"So easy to learn, so hard to win." That's how Somerville resident Brian Loring describes the timeless game of rock-paper-scissors. Last Wednesday night at PA's Lounge, though, he called himself "Rock Star," strutting around in a cowboy hat and reflective shades, ready for action. "I came to win."
It was Loring who inspired his wife, Mimi Graney — director of Somerville's Union Square Main Streets booster group — to suggest a rock-paper-scissors tournament for what turned out to be the organization's largest "Second Wednesdays" community event yet.
With 58 registered participants — sporting nicknames like "Iron Fist," "Hands Like Feet," and "Sissy Fist" — and dozens more on hand to cheer (or for the beer), the fists, palms, and fingers were flying.
"It's like sumo for nerds," emcee Gerry Green exclaimed at one point, as a steadily enthusiastic stream of competitors took the stage for four bracketed rounds of play.
The contestants' experience varied. "I play with my seven-year-old nephew all the time," said 33-year-old Lauren "Pile Driver" Pouchak. "He throws scissors first." Strategy, too, was mixed. One Somervillian said only "luck and wit" could help you when the fists hit the air, while another planned a complex application of game theory.
The tournament received a late endorsement from the World Rock Paper Scissors Society, which is (technically) no joke. According to the 35-page tournament rule book, opponents must stand at least a cubit apart. When you throw paper, make sure you're not throwing vertical paper, a/k/a "the handshake" — that's not allowed. And when throwing scissors, your index and middle finger must be between 30 and 45 degrees apart.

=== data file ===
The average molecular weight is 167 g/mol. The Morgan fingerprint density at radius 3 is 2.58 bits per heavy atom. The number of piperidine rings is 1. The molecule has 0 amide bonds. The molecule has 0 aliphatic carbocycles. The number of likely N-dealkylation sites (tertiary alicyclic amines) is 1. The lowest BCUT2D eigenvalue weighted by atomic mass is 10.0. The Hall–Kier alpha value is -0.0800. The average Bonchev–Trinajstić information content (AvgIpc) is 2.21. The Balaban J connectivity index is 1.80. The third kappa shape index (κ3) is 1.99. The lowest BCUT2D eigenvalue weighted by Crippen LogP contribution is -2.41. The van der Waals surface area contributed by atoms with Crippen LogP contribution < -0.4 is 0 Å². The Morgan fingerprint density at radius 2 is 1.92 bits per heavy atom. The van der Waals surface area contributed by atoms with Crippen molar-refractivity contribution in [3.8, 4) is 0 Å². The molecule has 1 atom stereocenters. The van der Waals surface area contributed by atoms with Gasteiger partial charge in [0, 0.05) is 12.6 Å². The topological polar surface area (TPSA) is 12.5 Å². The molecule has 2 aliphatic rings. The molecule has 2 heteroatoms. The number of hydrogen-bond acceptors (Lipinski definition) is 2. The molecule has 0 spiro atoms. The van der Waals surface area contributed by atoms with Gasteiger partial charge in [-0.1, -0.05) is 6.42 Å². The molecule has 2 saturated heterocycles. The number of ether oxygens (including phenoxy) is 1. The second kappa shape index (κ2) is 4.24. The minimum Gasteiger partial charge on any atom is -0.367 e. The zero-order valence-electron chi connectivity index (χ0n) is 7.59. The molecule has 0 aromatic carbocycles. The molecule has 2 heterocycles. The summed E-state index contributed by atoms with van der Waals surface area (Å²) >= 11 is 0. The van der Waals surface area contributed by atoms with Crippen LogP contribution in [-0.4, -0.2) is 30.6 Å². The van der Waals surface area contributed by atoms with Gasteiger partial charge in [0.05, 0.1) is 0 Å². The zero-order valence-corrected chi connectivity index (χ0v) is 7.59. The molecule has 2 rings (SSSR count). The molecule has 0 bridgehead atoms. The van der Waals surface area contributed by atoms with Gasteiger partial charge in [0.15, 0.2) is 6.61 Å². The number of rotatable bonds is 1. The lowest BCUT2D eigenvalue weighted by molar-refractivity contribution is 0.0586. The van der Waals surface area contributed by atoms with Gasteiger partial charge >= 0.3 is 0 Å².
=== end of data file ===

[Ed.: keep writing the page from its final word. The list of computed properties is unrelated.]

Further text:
The refs — event organizers Anne Keffer and Jason Kean — weren't exactly holding protractors up to contestants' fingers, and, well . . . they may have missed a call or two here and there, but after three beers, who's counting?
In the end, it came down to Nate "Papelcut" Taneja, a 28-year-old Inman Square resident, versus Daniel "Shark" Shark, an unassuming 19-year-old BU student who probably didn't realize when he crossed the river that he'd end his evening battling someone wearing a set of paper-clenching shears dangling from a gold chain.
Papelcut eventually fell to the Shark, who took home half of the door proceeds ($128), a rock-paper-scissors champion mug, and a copy of the game Rochambeau Twist, created by Somerville-based Veritas Games. But for organizers and attendees alike, it wasn't so much about winning or losing as it was about coming together around something that is, as Keffer described it, "completely ridiculous."